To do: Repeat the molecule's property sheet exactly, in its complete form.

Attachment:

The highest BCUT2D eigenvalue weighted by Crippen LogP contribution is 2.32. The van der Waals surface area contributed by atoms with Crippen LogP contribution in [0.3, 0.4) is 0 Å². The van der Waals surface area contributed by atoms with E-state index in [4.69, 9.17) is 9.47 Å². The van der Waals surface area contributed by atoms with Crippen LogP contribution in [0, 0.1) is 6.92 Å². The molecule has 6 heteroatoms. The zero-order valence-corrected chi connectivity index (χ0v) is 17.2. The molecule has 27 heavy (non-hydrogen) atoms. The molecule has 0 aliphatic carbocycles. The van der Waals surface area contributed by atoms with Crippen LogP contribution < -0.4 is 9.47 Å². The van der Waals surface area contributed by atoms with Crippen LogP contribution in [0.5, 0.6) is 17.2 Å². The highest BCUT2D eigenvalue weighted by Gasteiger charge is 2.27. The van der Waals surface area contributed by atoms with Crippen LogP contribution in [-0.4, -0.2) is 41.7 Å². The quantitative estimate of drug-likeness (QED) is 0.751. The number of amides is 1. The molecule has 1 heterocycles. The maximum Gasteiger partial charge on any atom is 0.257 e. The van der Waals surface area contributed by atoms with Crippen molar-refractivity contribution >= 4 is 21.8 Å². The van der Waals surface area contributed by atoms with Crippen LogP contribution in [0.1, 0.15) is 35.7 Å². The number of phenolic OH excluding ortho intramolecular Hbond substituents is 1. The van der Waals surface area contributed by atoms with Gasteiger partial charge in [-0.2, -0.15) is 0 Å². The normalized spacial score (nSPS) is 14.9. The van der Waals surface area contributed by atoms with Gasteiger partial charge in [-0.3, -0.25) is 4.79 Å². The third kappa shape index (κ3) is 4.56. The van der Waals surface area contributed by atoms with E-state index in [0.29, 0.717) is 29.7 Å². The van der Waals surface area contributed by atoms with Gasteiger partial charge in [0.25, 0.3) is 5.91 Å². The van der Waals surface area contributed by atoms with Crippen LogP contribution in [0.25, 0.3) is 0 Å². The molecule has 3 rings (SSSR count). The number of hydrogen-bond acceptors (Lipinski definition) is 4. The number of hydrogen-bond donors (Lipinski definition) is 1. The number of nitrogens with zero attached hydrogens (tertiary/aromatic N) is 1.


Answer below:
The highest BCUT2D eigenvalue weighted by Crippen LogP contribution is 2.32. The van der Waals surface area contributed by atoms with Crippen LogP contribution in [0.3, 0.4) is 0 Å². The van der Waals surface area contributed by atoms with E-state index in [4.69, 9.17) is 9.47 Å². The van der Waals surface area contributed by atoms with Crippen LogP contribution in [0, 0.1) is 6.92 Å². The molecule has 6 heteroatoms. The zero-order valence-corrected chi connectivity index (χ0v) is 17.2. The molecule has 27 heavy (non-hydrogen) atoms. The molecule has 0 aliphatic carbocycles. The van der Waals surface area contributed by atoms with Crippen LogP contribution < -0.4 is 9.47 Å². The van der Waals surface area contributed by atoms with Crippen LogP contribution in [0.5, 0.6) is 17.2 Å². The highest BCUT2D eigenvalue weighted by Gasteiger charge is 2.27. The van der Waals surface area contributed by atoms with Crippen LogP contribution in [-0.4, -0.2) is 41.7 Å². The quantitative estimate of drug-likeness (QED) is 0.751. The number of amides is 1. The molecule has 1 heterocycles. The maximum Gasteiger partial charge on any atom is 0.257 e. The van der Waals surface area contributed by atoms with Crippen molar-refractivity contribution >= 4 is 21.8 Å². The van der Waals surface area contributed by atoms with Crippen LogP contribution in [0.1, 0.15) is 35.7 Å². The number of phenolic OH excluding ortho intramolecular Hbond substituents is 1. The van der Waals surface area contributed by atoms with Gasteiger partial charge in [-0.2, -0.15) is 0 Å². The normalized spacial score (nSPS) is 14.9. The van der Waals surface area contributed by atoms with Gasteiger partial charge in [-0.3, -0.25) is 4.79 Å². The third kappa shape index (κ3) is 4.56. The van der Waals surface area contributed by atoms with E-state index in [0.29, 0.717) is 29.7 Å². The van der Waals surface area contributed by atoms with Gasteiger partial charge in [0.25, 0.3) is 5.91 Å². The van der Waals surface area contributed by atoms with Crippen LogP contribution in [0.25, 0.3) is 0 Å². The molecule has 3 rings (SSSR count). The number of hydrogen-bond acceptors (Lipinski definition) is 4. The number of hydrogen-bond donors (Lipinski definition) is 1. The number of nitrogens with zero attached hydrogens (tertiary/aromatic N) is 1.